Saturday, March 21, 2009

"Trashed" no more

The economy's in the dumpster, and it's showing up at the local landfill. Many landfills are saying that the amount of trash they're getting has dropped by as much as 30 percent, the Washington Post reports.

The trash man is the first one to know about a recession because we see it first,” said Richard S. Weber, manager of the Loudoun County, Va., landfill. “Circuit City’s closing, so people aren’t going there and buying those big boxes of stuff and throwing away all that Styrofoam and shrink-wrap ... and whatever they were replacing.”

It’s all part of the cycle of stuff that people in the trash business say they’ve seen in every economic downturn since the end of World War II. People don’t buy stuff, so there’s less packaging — which typically makes up one-third of all landfill trash — to toss. With a drop in demand, manufacturers make less, creating less waste. More vacant homes and fewer people in a community mean less trash. A stagnant housing market means less construction debris. On tight budgets, people eat out less, so restaurants order less, so there’s less to throw away. Landscapers are out of work, so there’s less yard debris.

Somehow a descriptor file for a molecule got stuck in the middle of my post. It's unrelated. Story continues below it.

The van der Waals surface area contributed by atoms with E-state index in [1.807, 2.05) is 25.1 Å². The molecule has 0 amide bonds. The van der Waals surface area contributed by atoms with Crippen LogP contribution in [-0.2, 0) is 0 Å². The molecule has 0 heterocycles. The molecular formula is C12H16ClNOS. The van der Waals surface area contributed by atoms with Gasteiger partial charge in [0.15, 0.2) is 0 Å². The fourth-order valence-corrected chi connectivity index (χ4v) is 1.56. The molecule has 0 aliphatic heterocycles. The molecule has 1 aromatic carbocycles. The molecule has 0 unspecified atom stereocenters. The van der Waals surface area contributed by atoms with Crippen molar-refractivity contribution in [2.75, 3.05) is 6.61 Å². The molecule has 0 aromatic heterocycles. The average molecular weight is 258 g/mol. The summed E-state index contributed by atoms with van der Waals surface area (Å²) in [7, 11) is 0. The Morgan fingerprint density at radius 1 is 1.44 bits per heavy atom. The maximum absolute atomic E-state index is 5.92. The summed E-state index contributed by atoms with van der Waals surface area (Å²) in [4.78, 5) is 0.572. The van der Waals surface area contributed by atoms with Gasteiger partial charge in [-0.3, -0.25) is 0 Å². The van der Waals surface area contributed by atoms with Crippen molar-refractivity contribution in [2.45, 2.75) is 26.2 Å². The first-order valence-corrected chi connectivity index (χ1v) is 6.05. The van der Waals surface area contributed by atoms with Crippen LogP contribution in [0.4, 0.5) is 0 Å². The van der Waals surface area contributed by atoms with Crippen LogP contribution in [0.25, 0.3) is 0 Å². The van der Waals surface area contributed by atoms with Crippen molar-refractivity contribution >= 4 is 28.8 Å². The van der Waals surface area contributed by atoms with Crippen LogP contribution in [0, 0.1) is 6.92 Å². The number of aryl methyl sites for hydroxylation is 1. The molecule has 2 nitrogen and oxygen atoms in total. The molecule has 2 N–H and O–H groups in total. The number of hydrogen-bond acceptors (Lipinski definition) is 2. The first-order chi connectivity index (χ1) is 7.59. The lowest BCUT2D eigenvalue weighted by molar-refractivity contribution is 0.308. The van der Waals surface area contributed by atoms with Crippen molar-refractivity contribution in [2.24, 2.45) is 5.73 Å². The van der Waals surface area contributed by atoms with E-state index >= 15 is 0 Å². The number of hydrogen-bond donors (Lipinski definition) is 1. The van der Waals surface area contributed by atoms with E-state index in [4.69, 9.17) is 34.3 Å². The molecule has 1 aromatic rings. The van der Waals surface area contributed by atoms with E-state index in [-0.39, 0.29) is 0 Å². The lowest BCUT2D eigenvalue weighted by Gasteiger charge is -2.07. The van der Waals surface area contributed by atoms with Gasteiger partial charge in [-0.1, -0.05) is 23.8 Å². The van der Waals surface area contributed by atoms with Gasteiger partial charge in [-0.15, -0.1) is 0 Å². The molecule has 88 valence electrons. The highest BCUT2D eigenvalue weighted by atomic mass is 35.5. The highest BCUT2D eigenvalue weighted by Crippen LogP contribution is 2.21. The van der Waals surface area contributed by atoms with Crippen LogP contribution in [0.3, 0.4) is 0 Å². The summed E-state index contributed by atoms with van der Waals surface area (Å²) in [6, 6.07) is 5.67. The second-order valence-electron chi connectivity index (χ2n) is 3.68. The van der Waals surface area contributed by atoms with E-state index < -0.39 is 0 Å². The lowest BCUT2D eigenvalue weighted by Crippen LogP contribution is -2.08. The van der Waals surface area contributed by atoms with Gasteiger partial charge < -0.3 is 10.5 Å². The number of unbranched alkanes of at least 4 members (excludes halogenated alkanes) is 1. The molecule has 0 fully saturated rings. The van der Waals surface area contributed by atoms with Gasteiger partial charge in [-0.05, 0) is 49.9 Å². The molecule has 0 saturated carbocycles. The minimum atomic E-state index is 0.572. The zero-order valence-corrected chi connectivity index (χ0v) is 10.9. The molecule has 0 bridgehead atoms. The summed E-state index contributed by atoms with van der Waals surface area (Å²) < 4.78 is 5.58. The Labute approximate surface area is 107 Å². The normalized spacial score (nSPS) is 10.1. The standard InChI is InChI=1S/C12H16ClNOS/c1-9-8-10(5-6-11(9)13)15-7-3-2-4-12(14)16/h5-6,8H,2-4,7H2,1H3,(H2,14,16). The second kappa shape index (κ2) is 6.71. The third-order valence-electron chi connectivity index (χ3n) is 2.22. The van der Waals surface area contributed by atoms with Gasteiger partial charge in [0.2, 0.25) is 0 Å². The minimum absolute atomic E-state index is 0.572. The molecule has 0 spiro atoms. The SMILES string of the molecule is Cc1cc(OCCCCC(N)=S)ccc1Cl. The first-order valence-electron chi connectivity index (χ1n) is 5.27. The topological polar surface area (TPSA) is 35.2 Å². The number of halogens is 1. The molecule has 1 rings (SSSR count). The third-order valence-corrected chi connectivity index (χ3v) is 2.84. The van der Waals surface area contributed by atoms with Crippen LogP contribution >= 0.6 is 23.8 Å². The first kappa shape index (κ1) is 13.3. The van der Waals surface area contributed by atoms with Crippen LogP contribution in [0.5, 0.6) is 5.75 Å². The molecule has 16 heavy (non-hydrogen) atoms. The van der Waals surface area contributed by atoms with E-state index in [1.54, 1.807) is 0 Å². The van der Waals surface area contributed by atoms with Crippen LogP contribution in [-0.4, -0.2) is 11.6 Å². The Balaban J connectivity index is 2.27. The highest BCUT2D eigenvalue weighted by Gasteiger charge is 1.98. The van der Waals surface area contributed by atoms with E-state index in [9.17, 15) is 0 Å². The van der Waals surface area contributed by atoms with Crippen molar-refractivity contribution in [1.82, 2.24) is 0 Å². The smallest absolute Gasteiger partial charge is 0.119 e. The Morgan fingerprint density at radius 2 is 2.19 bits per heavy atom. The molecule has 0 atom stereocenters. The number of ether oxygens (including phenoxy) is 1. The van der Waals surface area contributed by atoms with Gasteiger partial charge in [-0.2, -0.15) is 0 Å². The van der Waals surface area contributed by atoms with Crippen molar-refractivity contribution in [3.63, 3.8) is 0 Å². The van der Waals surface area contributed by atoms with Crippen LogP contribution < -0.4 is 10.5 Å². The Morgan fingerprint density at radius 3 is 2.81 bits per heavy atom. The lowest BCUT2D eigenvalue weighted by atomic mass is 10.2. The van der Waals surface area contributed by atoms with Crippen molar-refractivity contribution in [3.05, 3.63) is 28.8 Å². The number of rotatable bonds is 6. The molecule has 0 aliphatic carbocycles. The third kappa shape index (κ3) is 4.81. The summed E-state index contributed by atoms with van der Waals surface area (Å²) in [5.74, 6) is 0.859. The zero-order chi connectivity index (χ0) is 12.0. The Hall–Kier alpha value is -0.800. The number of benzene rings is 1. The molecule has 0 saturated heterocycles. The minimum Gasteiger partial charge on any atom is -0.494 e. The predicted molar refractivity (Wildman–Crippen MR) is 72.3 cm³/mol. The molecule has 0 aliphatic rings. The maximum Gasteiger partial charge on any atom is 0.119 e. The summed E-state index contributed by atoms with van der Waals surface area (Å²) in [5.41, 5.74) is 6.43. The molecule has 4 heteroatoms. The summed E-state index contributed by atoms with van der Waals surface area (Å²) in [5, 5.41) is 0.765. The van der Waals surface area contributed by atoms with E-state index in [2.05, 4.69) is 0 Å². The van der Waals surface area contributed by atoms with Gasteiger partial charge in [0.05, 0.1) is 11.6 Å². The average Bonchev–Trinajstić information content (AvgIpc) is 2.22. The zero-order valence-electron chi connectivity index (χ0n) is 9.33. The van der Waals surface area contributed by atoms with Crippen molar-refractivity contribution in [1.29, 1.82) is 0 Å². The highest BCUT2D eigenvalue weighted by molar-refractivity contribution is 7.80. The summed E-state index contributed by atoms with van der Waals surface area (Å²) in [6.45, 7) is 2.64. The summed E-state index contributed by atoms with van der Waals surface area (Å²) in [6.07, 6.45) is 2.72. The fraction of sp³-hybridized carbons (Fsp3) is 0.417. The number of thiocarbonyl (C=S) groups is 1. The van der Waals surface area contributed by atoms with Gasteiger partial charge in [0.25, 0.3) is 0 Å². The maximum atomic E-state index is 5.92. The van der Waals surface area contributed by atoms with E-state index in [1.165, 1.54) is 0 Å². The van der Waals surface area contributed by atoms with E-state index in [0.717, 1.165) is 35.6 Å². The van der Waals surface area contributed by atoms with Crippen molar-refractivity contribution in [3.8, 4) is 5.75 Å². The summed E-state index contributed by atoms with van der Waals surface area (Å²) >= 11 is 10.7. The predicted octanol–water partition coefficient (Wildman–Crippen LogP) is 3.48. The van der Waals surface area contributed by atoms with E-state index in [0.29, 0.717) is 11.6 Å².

So, we lose and the environment gains ....

Trash volume has dropped so much, Weber said, that instead of running out of space in 2012, as had been projected, the Loudoun landfill will gain a year and a half or so of use. “That’s huge,” he said.

See the full story:

1 comment:

Jackie said...

I have noticed that our garbage is getting less and less full on pick up days. I have been working on this for awhile.

God bless.